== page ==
EDUCATION AND PUBLIC AWARENESS: The Secretariat introduced documents UNEP/CBD/COP/5/Inf.5, UNEP/ CBD/COP/5/2, 13 and 1/Add.2. UNESCO commented on the UNESCO/CBD Global Initiative, noting the need to involve relevant organizations and focus on formal and informal education. NORWAY stated that the initiative is extremely ambitious and expressed concern over its implementation. ECUADOR, supported by IRAN and PERU, noted that the initiative does not cover cross-cutting and thematic issues, particularly Article 8(j) and capacity-building, and proposed an intersessional review mechanism prior to COP-6. The EU supported the integration of education and public awareness within national biodiversity action plans. KENYA proposed including training for biodiversity managers, and requested the COP to set aside additional funding for this in the 2000-2001 biennium work programme. RWANDA proposed including biodiversity education in formal curricula. INDIA supported inclusion of education in COP discussions on thematic issues. GERMANY and CANADA underlined that education programmes should be closely linked to the CHM. COLOMBIA, supported by SLOVENIA, proposed changing the date of the International Biodiversity Day. NAMIBIA called for strengthening communication with local peoples. SPAIN asked the COP to advise on how museums can improve public awareness. The NETHERLANDS urged the Secretariat to increase outreach.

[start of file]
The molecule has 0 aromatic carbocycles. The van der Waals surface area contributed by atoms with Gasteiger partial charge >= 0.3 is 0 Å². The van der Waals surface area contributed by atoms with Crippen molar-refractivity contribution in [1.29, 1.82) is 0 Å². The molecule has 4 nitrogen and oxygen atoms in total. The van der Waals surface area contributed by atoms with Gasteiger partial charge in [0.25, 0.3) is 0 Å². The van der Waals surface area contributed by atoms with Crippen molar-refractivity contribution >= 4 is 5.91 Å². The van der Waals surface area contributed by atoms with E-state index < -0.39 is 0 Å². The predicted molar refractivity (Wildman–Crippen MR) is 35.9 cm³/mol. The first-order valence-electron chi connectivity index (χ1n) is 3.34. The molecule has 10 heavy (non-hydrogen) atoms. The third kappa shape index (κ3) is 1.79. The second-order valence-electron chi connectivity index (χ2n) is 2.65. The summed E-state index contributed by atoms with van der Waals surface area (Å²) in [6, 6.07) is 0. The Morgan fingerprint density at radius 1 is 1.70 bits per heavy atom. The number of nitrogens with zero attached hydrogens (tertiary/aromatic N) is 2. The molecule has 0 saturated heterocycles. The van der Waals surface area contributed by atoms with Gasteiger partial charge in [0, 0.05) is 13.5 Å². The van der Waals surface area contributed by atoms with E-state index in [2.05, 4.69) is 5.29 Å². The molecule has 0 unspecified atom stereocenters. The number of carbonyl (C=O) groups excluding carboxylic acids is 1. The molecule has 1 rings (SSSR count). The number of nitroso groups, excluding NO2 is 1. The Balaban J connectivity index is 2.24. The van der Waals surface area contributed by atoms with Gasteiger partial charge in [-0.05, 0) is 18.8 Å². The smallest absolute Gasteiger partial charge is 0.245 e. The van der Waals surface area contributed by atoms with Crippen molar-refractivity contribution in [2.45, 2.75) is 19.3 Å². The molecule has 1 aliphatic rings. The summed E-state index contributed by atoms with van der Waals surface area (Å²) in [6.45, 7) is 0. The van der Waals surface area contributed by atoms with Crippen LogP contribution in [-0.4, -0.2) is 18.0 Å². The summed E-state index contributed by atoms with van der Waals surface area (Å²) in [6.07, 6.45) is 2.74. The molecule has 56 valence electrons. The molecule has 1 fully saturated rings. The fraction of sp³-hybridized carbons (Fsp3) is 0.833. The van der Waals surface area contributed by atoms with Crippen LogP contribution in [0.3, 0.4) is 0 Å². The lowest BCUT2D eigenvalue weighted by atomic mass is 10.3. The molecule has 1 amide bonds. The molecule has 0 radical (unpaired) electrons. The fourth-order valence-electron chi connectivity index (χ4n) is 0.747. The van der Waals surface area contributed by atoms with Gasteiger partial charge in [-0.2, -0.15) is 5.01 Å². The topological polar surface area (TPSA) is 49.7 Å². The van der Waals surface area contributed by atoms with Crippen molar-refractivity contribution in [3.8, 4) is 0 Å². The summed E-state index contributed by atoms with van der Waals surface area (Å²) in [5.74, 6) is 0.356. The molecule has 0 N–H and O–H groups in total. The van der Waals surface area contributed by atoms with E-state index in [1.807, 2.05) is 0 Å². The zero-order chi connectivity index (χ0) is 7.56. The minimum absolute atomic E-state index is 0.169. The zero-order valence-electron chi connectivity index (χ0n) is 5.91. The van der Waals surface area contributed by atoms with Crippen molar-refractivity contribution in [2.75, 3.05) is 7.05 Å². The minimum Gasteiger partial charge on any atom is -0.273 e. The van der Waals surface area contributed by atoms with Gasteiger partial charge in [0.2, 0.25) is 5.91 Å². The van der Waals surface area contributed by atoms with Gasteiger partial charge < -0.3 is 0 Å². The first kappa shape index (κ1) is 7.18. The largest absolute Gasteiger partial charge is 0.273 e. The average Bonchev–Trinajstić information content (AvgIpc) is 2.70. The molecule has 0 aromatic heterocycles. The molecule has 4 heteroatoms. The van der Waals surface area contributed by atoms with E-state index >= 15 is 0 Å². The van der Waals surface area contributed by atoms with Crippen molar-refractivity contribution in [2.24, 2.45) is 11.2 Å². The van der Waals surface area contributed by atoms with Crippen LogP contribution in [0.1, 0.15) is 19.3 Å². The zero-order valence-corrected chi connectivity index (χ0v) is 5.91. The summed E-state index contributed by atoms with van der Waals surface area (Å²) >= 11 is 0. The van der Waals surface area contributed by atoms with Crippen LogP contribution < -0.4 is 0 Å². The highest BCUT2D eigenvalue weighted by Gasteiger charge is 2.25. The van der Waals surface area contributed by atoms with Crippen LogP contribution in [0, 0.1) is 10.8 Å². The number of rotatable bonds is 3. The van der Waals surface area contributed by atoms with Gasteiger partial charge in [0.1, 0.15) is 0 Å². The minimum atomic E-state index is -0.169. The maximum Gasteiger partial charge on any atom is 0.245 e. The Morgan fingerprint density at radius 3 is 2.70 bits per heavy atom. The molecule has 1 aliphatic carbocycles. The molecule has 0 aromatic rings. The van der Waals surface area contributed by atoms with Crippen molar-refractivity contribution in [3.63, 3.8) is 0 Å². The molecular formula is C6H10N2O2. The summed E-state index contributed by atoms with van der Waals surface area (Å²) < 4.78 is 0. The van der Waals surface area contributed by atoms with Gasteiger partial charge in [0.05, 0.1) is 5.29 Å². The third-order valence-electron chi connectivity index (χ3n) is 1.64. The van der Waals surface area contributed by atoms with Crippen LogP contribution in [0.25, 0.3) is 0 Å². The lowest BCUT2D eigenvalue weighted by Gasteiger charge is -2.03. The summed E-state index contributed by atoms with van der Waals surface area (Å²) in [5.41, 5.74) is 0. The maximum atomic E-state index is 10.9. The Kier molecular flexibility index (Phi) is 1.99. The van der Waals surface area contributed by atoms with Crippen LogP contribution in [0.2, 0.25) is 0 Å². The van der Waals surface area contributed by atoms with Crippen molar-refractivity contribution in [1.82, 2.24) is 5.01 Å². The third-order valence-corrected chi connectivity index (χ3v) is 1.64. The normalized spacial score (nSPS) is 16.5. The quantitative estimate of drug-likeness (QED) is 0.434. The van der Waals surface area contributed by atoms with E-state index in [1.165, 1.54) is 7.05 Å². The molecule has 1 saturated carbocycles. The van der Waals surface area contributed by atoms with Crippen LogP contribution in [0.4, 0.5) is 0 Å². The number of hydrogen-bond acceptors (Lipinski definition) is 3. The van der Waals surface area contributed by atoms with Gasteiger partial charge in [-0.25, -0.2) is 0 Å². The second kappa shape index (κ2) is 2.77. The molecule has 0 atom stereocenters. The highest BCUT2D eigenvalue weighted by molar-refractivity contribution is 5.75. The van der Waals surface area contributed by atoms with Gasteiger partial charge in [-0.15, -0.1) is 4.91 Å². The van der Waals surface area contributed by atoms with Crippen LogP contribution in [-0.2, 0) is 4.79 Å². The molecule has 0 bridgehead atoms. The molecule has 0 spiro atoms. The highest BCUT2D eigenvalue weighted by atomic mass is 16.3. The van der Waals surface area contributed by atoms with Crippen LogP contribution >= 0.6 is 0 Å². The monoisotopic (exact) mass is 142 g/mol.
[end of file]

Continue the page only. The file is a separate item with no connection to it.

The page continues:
CONTACT GROUPS

AGRICULTURAL BIODIVERSITY: The group reviewed the draft decision on agricultural biodiversity, including a multiyear work programme.

FOREST BIODIVERSITY: The contact group finalized its work on the draft decision on forest biodiversity.

ACCESS TO GENETIC RESOURCES: The contact group considered a draft decision based on consultations, which took place during the afternoon. The group adopted the decision with minor changes and an addition to include a provision for information on the origin of genetic resources for IPR applications.